‘Nicole Bilson is a wine educator, writer and sommelier based in Melbourne, Australia. Her career also includes stints in sales and marketing, retail, and a couple of vintages (during which she developed the deepest respect for the stamina of winemakers). Pre-COVID-19, she was running a fledgling, and flourishing, wine consultancy business. When the pandemic hit Australia, and hospitality businesses closed, Nicole dusted off the Pharmacy degree her father had encouraged her to do upon leaving high school. You can currently find her swathed in personal protective equipment at one of Melbourne’s major hospitals, and dreaming of a time when she can once again call wine tasting "work".’ This is Nicole's unedited entry to our sustainability heroes writing competition. Bellwether is also featured (and pictured) here.
Sue Bell gave me my first taste of Cristal.
It was at the wine judges’ dinner on the penultimate evening of the Royal Adelaide Wine Show, 2018. She was chairing a panel, donating her time and knowledge to the future of Australian wine, and generously contributing to the wines being served at the dinner. I was there fiercely treading water in my first year as an associate judge.
I withdrew slightly to focus on the wine, my palate fatigued by an afternoon spent with a flight of 37 South Australian Cabernet Sauvignons. The Cristal was 2006, a good year for a wine I had read so much about. Sue noticed my reverie and splashed a little more into my glass. We spoke about the house of Louis Roederer – its commitment to sustainability and what that meant to the region. It was an important moment for me – a highly reputed and awarded winemaker taking the time to connect. I soon learned, that’s a fundamental part of who Sue is.
‘Sustainability’ is, perhaps, an overused word,’ Jancis Robinson wrote in the announcement of her summer writing competition. But what does it really mean? For many, the word quickly translates to organic and biodynamic viticulture. For Sue Bell and Bellwether, the boutique winery she runs out of an old shearing shed in Coonawarra, true sustainability is far more holistic. Yes, it’s about power and environmental impact, but Bell also talks about social, economic and personal sustainability. ‘Achieving all of those is really hard you know, and just when you think you are getting there, a pandemic kicks you,’ she says with trademark Aussie candour.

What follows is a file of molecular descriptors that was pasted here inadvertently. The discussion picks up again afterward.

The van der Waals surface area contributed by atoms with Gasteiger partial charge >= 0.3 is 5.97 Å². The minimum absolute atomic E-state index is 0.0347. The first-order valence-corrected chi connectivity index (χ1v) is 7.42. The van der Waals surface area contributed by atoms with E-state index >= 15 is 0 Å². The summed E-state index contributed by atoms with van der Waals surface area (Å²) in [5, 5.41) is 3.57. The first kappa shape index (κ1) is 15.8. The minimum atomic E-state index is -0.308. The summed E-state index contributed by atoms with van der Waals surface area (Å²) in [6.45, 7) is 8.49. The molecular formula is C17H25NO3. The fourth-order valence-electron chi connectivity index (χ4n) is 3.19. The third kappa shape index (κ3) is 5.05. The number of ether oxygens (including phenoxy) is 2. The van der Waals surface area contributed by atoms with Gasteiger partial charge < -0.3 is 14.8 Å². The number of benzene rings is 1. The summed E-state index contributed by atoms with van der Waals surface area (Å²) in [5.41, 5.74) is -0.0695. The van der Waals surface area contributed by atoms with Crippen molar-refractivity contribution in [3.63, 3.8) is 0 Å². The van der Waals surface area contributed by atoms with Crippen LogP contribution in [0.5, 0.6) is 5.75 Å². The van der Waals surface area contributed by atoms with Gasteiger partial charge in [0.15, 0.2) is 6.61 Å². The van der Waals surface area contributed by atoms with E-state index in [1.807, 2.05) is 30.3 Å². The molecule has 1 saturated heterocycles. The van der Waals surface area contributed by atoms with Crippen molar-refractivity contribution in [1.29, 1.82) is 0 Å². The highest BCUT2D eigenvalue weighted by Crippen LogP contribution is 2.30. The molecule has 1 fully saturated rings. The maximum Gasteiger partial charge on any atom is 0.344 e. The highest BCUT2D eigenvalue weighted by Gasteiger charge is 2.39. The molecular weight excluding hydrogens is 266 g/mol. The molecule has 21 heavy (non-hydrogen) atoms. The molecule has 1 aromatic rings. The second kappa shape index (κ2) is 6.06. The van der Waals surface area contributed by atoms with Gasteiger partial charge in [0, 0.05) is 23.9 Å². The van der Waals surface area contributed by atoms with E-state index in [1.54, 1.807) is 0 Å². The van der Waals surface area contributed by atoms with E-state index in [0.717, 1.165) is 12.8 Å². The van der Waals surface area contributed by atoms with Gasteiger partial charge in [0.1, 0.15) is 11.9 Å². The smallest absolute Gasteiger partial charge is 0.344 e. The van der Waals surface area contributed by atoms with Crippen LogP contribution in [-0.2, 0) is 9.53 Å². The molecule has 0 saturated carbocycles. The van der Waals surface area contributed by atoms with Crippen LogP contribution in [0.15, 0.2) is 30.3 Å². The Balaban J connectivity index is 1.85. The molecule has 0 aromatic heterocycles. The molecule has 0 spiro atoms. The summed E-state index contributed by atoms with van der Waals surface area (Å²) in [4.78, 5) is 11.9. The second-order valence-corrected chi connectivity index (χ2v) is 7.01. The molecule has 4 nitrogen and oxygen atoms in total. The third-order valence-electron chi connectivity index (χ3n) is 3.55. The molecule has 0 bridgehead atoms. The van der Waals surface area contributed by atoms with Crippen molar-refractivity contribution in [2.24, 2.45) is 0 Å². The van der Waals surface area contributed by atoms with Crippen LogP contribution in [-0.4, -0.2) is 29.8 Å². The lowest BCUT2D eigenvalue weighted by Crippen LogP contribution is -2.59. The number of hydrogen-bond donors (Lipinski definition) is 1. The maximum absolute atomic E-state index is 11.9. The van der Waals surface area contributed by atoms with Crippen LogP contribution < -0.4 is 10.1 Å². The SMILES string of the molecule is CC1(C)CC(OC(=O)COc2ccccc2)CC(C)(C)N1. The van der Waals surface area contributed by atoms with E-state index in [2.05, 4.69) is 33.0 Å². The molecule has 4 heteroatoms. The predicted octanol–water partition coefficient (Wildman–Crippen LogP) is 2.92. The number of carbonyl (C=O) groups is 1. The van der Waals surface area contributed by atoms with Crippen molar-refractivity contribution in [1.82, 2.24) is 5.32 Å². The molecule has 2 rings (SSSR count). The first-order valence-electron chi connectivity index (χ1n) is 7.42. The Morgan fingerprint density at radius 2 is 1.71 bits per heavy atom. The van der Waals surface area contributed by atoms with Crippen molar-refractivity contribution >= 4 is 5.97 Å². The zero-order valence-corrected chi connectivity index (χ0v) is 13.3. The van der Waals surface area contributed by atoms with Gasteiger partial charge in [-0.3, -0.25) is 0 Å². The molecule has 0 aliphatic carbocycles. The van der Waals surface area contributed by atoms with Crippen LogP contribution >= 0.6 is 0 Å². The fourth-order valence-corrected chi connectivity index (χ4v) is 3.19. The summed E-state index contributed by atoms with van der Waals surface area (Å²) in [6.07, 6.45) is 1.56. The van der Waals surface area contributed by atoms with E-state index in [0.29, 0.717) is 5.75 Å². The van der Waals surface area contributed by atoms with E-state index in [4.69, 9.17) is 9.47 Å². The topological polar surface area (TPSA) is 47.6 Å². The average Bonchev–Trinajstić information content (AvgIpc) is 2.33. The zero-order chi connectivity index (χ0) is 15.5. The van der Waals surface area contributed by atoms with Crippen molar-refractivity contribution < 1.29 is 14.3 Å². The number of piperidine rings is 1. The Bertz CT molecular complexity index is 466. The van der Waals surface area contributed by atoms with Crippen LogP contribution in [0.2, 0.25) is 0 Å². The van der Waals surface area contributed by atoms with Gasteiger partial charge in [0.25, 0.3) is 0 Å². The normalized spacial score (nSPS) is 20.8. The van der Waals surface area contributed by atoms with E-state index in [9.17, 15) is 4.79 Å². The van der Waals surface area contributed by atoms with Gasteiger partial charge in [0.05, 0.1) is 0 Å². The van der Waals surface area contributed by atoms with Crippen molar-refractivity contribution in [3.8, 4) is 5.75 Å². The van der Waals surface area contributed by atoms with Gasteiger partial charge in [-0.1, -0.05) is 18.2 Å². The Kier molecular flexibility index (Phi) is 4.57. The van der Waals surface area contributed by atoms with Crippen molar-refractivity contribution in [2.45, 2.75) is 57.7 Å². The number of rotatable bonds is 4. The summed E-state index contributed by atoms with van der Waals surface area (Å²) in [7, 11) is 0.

COVID-19 restrictions in Australia this year saw wineries close for three months, alongside many of the restaurants that support them. When I spoke to Bell via Zoom, she had been open again for a month and was enjoying the influx of local travellers and the change in values. ‘There’s a part of me that is loving how people are being forced to localise and slow down,’ she says.
Connection is an important part of Bell’s outlook. She has Aboriginal heritage, but was adopted and so doesn’t know her history. She describes how fortunate she is to have been accepted and included by Aboriginal people throughout her life. In ‘some really cool Aboriginal meetings’ she has learned ways of approaching situations differently, with an increased sensitivity. Working with and learning from Aboriginal people, she finds, has more impact.
In 2016, Bell presented a session at the Australian Wine Industry Technical Conference (AWITC) titled ‘How Can We Enhance The Uniqueness Of Australian Wine?’ One of the important concepts explored was a very Australian approach to terroir. ‘Connection to country is a fundamental pillar of Indigenous identity’, she says. ‘Whenever I have had to explain the word terroir to a room of people in New York, Melbourne, or Penola, they listen and they kind of like the sound of it. If they are really into wine they probably have a better grasp of it, but if you explain that word to Aboriginal people they get it immediately.’ She speaks of the spiritual connection to the land and the way that cultural practices are handed down through generations – living with the land, not off it.
Bell thinks a lot about how we can utilise Indigenous knowledge to improve the way we work with the land. In many ways she believes that by caring for the country we are already adopting some of those practices. She muses that many of the techniques described as being innovative are often re-adoption of ancient practices. ‘Like the use of natural yeast so it’s a better representation of place; then if it’s a representation of place it’s respecting those places and so straightaway you get into an indigenous mindset which is all about respect for country.’